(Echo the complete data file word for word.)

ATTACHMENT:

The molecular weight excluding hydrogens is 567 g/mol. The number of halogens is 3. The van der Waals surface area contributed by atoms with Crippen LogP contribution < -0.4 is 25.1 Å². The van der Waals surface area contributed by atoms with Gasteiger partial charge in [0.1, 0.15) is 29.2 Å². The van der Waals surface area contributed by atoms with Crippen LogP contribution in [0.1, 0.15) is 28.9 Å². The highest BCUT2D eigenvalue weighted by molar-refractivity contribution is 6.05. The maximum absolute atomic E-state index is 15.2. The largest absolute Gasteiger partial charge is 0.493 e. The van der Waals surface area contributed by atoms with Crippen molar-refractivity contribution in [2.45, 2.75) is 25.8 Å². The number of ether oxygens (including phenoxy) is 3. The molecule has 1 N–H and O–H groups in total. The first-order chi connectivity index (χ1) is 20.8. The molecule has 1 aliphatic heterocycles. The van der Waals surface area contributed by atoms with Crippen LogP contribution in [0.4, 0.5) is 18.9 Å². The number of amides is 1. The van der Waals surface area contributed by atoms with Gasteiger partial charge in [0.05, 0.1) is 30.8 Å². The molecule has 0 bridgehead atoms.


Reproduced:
The molecular weight excluding hydrogens is 567 g/mol. The number of halogens is 3. The van der Waals surface area contributed by atoms with Crippen LogP contribution < -0.4 is 25.1 Å². The van der Waals surface area contributed by atoms with Gasteiger partial charge in [0.1, 0.15) is 29.2 Å². The van der Waals surface area contributed by atoms with Crippen LogP contribution in [0.1, 0.15) is 28.9 Å². The highest BCUT2D eigenvalue weighted by molar-refractivity contribution is 6.05. The maximum absolute atomic E-state index is 15.2. The largest absolute Gasteiger partial charge is 0.493 e. The van der Waals surface area contributed by atoms with Crippen molar-refractivity contribution in [2.45, 2.75) is 25.8 Å². The number of ether oxygens (including phenoxy) is 3. The molecule has 1 N–H and O–H groups in total. The first-order chi connectivity index (χ1) is 20.8. The molecule has 1 aliphatic heterocycles. The van der Waals surface area contributed by atoms with Crippen LogP contribution in [0.4, 0.5) is 18.9 Å². The number of amides is 1. The van der Waals surface area contributed by atoms with Gasteiger partial charge in [0.05, 0.1) is 30.8 Å². The molecule has 0 bridgehead atoms.